Involvement of a calcineurin/inhibitor-1 phosphatase cascade in hippocampal long-term depression.

Department of Psychiatry, University of California, San Francisco 94143-0984.
Nature (Impact Factor: 42.35). 07/1994; 369(6480):486-8. DOI: 10.1038/369486a0
Source: PubMed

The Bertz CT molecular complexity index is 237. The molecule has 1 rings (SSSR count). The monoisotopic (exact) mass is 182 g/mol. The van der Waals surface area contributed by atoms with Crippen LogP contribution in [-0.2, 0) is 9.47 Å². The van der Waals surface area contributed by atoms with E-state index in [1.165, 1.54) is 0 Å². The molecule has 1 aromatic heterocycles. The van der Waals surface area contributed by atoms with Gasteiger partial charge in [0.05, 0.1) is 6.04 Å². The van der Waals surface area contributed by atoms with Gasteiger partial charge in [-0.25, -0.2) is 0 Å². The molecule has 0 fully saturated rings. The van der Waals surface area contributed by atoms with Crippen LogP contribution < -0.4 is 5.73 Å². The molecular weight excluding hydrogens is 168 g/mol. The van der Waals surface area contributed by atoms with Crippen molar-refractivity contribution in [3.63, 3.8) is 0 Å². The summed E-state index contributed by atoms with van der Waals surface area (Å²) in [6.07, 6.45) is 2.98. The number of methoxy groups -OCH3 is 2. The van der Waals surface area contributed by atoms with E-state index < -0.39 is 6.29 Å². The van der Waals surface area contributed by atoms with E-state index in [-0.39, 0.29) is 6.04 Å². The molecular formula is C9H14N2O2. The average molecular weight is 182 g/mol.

ABSTRACT Long-term potentiation (LTP) is a synaptic mechanism thought to be involved in learning and memory. Long-term depression (LTD), an activity-dependent decrease in synaptic efficacy, may be an equally important mechanism which permits neural networks to store information more effectively. One form of LTD that has been observed in the hippocampus requires activation of postsynaptic NMDA (N-methyl-D-aspartate) receptors, a change in postsynaptic calcium concentration, and activation of postsynaptic serine/threonine protein phosphatase 1 (PP1) or 2A (PP2A). The mechanism by which PP1 or PP2A is regulated by synaptic activity is unclear because these protein phosphatases are not directly influenced by calcium concentration. LTD induction may require activation of a more complex protein phosphatase cascade consisting of the Ca2+/calmodulin-dependent protein phosphatase, calcineurin, its phosphoprotein substrate, inhibitor-1, and PP1. We tested this hypothesis using calcineurin inhibitors as well as different forms of inhibitor-1 loaded into postsynaptic cells. Our results suggest a signalling pathway in which calcineurin dephosphorylates and inactivates inhibitor-1. This in turn increases PP1 activity and contributes to the generation of LTD.

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